Amidst the longest government shutdown in history, more federal employees are going without deserved pay than ever before. But even a functioning government can't guarantee that an employer will pay its employees on time. Payroll is a federally (and in many cases, state) regulated process with defined rights and restrictions. However, there's just enough leeway in the law for employers to try to skirt around workers' rights.
Don't be mistaken; here's a rundown of what to do if your employer doesn't pay you on time.
1. Be firm: You're legally entitled to be paid "promptly"
Federal laws don't regulate how often employers are required to issue paychecks. Almost all state laws dictate whether employees are paid on a weekly, biweekly, semimonthly, or monthly basis (exceptions include Alabama and South Carolina), but the government's Fair Labor Standards Act clearly states that workers must be paid "promptly." The law doesn't prescribe a specific measurement of time, but specifies that employers must issue either cash or a "negotiable instrument" (like a check) by the soonest pay period possible. In addition, no portion of an employee's pay may be forcibly withheld without cause.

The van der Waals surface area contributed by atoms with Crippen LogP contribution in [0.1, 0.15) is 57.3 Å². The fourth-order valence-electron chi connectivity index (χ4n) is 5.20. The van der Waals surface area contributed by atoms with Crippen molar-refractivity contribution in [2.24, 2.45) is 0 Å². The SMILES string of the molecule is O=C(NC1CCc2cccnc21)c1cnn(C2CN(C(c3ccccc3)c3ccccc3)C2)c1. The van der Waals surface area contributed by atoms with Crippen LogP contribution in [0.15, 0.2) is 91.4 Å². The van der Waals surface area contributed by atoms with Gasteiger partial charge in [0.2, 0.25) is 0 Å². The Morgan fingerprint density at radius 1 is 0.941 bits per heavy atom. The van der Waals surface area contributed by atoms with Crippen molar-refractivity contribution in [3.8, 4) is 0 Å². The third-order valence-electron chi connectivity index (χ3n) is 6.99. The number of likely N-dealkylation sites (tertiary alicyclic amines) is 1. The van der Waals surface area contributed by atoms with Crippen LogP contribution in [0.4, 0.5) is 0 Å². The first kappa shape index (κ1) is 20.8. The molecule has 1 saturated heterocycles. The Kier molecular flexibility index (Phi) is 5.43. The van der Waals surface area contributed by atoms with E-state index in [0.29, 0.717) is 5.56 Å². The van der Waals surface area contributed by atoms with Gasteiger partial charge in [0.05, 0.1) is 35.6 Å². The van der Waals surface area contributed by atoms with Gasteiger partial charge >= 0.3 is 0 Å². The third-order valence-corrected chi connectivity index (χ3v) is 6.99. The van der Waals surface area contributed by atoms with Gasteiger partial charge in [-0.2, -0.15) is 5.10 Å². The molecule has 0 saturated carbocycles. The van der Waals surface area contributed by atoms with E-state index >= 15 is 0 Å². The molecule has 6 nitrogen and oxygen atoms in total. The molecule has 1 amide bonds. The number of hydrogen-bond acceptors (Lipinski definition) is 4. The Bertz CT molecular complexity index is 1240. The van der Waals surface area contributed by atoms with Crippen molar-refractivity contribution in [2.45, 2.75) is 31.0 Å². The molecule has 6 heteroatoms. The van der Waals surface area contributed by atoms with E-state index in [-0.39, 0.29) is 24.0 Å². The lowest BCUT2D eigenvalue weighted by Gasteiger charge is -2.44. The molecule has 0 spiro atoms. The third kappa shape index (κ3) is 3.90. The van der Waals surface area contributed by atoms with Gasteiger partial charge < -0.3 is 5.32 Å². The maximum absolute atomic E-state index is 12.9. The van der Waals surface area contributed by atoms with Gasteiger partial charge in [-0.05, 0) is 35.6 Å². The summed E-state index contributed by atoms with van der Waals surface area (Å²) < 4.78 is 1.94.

Address the issue with your employer in writing, using any and all available channels to lodge formal complaints and obtain documentation of any violations of federal law. If your employer refuses, you could bring the issue to your state's labor agency.
2. Record everything
Like all legal matters, documentation provides irrefutable evidence. Lawyers and third parties can draw from all documents detailing the payment agreement between employers and their employees to enforce federal laws. Whether or not an employee is worried about losing pay, every laborer should keep their own records, especially the dates of any missed pay days or other payment violations.
3. Contact U.S. Department of Labor
If an employer has violated a worker's right to be paid on time, then depending on one's state, the employee should contact the state labor division or the federal Wage and Hour Division. The Fair Labor Standards Act is upheld by these departments, which enforce a range of laws that regulate everything from how records are kept to how withholdings must be itemized on pay stubs. These departments will also hold employers accountable to laws forbidding them from changing pay rate without notice, docking pay, or withholding pay.
4. You have the right to back pay